Under the new Tax Cuts and Jobs Act, pass-through business owners can claim a 20% deduction on the “qualified business income” conditional to certain criteria (Sec. 199A). Qualified business income deduction impacts Pass-Through businesses such as S-corporation, sole proprietorship or partnership which do not pay corporate tax rates. In fact, when people refer to businesses as “Small” businesses meaning S corporations or partnerships, they do not realize that nearly 95% of all American businesses are actually flow through entities. Owners of these entities pay a single tax unlike the stratified taxation of C corporations. Generally, the tax rates for these entities are lower than C corporations which is added advantage aside from simplified taxation. The resultant profits from paying lower taxes are filed as “pass-through business income” as a part of their individual income tax returns.
This depends on if the taxable income is above or below a threshold amount ($157,500 for individuals and $315,000 for married joint filers):
- When taxable income is below threshold, the deduction is simply 20% of the business income.
- When it is above threshold, limitations on the deduction apply depending on the taxable income, W-2 wages and applicable percentage.
The taxable or Qualified Business Income (QBI) specifically, varies just like W-2 wages based on the specified service, trade or business*.
*defined as any trade or business where the primary asset is skill or reputation
Calculating deductions in certain cases:
Case 1: An individual’s taxable business income is $300,000 and has a W-2 wage share of $200,000.
In this case, the deductible amount will be the lesser amount between (a) 50% of W-2 wage share and (b) 20% of business income share. In this case (a) is $100,000 and (b) is $60,000. Therefore, the amount the person can claim as deduction here is $60,000.
Case 2: An individual’s share in buying property co-owned by 4 is $3M and his annual rental income is $1M.
In this case if no W-2 wages are payed, the individual cannot claim a deduction under the former tax policy. The reforms allow the individual to claim a deductible amount that is the lesser between (a) 20% of rental income and (b) 25% of W-2 Wages + 2.5% of property purchase share. In this case (a) is $200,000 and (b) is $75,000. Therefore, the individual’s deduction in this case would be $75,000
Additional Notes: Deductions generally cannot exceed 50% of an individual’s W-2 wage share from business. Certain individuals involved in businesses rendering personal services in cases such as accountants or lawyers cannot avail the deduction if their income is above the threshold amount.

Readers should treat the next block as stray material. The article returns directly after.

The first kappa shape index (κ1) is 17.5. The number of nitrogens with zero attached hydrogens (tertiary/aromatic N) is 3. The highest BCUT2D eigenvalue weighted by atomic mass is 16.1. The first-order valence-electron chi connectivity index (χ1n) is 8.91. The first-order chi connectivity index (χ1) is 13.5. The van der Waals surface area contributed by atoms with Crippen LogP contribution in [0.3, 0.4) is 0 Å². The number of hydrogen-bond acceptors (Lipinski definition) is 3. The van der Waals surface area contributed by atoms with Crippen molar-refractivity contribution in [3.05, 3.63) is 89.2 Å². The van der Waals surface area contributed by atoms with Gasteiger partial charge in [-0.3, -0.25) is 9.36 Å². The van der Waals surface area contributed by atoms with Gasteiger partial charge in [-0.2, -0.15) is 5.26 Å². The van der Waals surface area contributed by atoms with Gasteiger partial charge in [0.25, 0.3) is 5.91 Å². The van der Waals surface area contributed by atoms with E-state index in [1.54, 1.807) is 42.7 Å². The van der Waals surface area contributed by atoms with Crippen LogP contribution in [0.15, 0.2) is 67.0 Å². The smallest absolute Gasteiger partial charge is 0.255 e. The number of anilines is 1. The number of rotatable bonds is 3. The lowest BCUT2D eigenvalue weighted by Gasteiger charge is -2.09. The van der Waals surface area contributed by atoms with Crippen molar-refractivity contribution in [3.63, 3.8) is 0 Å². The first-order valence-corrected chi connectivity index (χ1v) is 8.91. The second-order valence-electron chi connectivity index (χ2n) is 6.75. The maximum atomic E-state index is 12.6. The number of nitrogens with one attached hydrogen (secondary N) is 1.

- For Specified trade and businesses, partial deductions can be availed if taxable income is between threshold amount $157,500/$315,000 and $207,500 / $415,000 – phase in range
- Taxable income takes the limelight as a major factor in determining whether a specified trade, business or others qualify for a pass through 20% deduction.
- The taxable income reported should include taxable income from ALL sources.
- Given that W-2 wages are factored in calculating the deductible, with the inclusion of the depreciation component it can act as a limiting factor.
- It may be the case for some owners that self-employment taxes are calculated on the net business income pre-deduction. This means they maybe paying higher self-employment tax than expected. The jury is still out on this point though.
- Structuring the business as an S corporation can help save on taxation.
Optimizing tax savings for businesses:
An important point for business owners to note is optimizing W-2 amounts that are paid out. Low W-2 salaries can limit the amount of deductions that can be availed under the Sec. 199A amendments. However, higher W-2 salaries may mean paying higher self-employment tax. Unless there is official clarification from the IRS regarding aspects of this amendment, it is still hard to say how small or pass through businesses can better utilize this change.
Get details on Advisory And Valuation Services, Reasonable Compensation Report for S Corporation and IRS Audit, 2018 Tax Reform – New Tax Rates for businesses, Qualified business deduction, depreciation rates and accounting methods and 2018 Tax law update for Individuals.